abeeyore t1_j29w72m wrote

That was my assumption, but at first glance it seemed like it was more complicated than a simple reset timer.


Outlog t1_j28483e wrote

I have zero clues to why you're getting down votes. There is no explanation to how the security system determines the "threat" is gone and can lower the glass again on its own. Is it just timed? Is it different based on the "threat"? When would the override be needed then?


figmentPez t1_j286us9 wrote

The override is "needed" because Bron likes having control. He wants to be able to view the Mona Lisa without any glass in the way, any time he wants, regardless of anything going on. He thinks the security is over sensitive, and it triggers too easily, so it put in an override that lets him have control. He's such a man-child that he can't even wait quietly for it to disengage. He's probably even touched the painting before.


Outlog t1_j28sjlm wrote

Well apparently the OP got enough responses from y'all to feel like deleting their original message in the thread.... lol. I was just trying to help them explain their question/intrigue better, as most were misunderstanding the original prompt. Reddit, you are a mystery like the thematic tools of cinema.

Appreciate your discourse.


Outlog t1_j28718e wrote

We're asking about the security system itself, not his desire to override. What is it about the system that makes it remove the glass protective barrier on its own (no override)?


figmentPez t1_j28aqkj wrote

There's an old question in writing: "What kills a vampire?" The answer is not garlic, or silver, or sunlight, or a stake through the chest. It's whatever the author decides kills vampires.

The security system, like a vampire, is fictional. It functions however the script says it functions, and the audience is not given a great deal of info about the system. We know it is sensitive, that it goes off when phones get notifications, and that the glass retracts on it's own. We are not told what triggers the end of the security lockdown, only that any lockdown Bron can't control is too much.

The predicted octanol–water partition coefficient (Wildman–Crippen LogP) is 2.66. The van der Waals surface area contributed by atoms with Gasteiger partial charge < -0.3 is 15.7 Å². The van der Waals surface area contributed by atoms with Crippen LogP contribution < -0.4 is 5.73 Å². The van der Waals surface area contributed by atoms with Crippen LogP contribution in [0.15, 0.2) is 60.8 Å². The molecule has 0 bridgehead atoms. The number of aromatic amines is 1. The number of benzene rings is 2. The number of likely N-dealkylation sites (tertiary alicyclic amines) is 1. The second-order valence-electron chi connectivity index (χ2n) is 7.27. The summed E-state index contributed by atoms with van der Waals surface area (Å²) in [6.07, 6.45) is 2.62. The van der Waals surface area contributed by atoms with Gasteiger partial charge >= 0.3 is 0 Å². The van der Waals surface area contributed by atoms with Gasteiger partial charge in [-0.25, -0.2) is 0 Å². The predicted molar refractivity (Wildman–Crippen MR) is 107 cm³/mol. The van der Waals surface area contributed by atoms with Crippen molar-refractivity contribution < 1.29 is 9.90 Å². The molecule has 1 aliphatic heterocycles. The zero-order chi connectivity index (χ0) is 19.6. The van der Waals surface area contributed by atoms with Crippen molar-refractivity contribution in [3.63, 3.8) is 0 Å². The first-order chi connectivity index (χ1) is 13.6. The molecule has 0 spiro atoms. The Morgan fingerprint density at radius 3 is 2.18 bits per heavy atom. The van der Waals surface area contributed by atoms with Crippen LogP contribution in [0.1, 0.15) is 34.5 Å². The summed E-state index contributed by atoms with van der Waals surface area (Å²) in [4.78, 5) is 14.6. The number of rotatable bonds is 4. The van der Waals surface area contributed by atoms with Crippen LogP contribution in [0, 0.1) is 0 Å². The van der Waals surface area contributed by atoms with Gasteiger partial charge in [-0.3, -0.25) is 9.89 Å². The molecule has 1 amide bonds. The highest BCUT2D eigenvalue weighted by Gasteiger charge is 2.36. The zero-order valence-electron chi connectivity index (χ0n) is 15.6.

The glass goes down at some point, and ultimately that point is when it's convenient for the writer/director/editor for it to go down.


drillgorg t1_j28gwsc wrote

Yeah I'm an engineer and I came to terms with the fact that most of the science in this movie is hand wavey. That's ok! It's not a movie about technology, it's a movie about mystery.

The napkin of course doesn't even try to make sense, they never even explain what the central idea of Alpha is. The fact that hydrogen gas would leak out of residential natural gas lines is a known problem, but it's an easily solvable problem for a spacecraft or a power plant. In fact a breakthrough in hydrogen tech would be world changing if you just plan for it the right way. Like was said above, the case opens and closes based on when the plot needs it to. The robot dog carrying the luggage was a gag but how did it load and unload the luggage? The fire extinguishing system conveniently came on only once it was too late for the plot.

And again, I don't mind any of this. It's a good movie which isn't about technology, it doesn't need the tech to make sense.


leggpurnell t1_j28iz1n wrote

Sure they explained what Alpha was - on the napkin:

  1. Free app
  2. ?????
  3. Buy island

Whompa t1_j28bbwq wrote

I think it goes like this: No more noise, no more glass wall. Simple ping noise wasn’t a large enough threat for the system to stay closed. That’s how I saw it at least. It’s dumb, like Miles.


the-tacktelneck t1_j28wmbr wrote

It’s so he can stand close to it which would continually make it override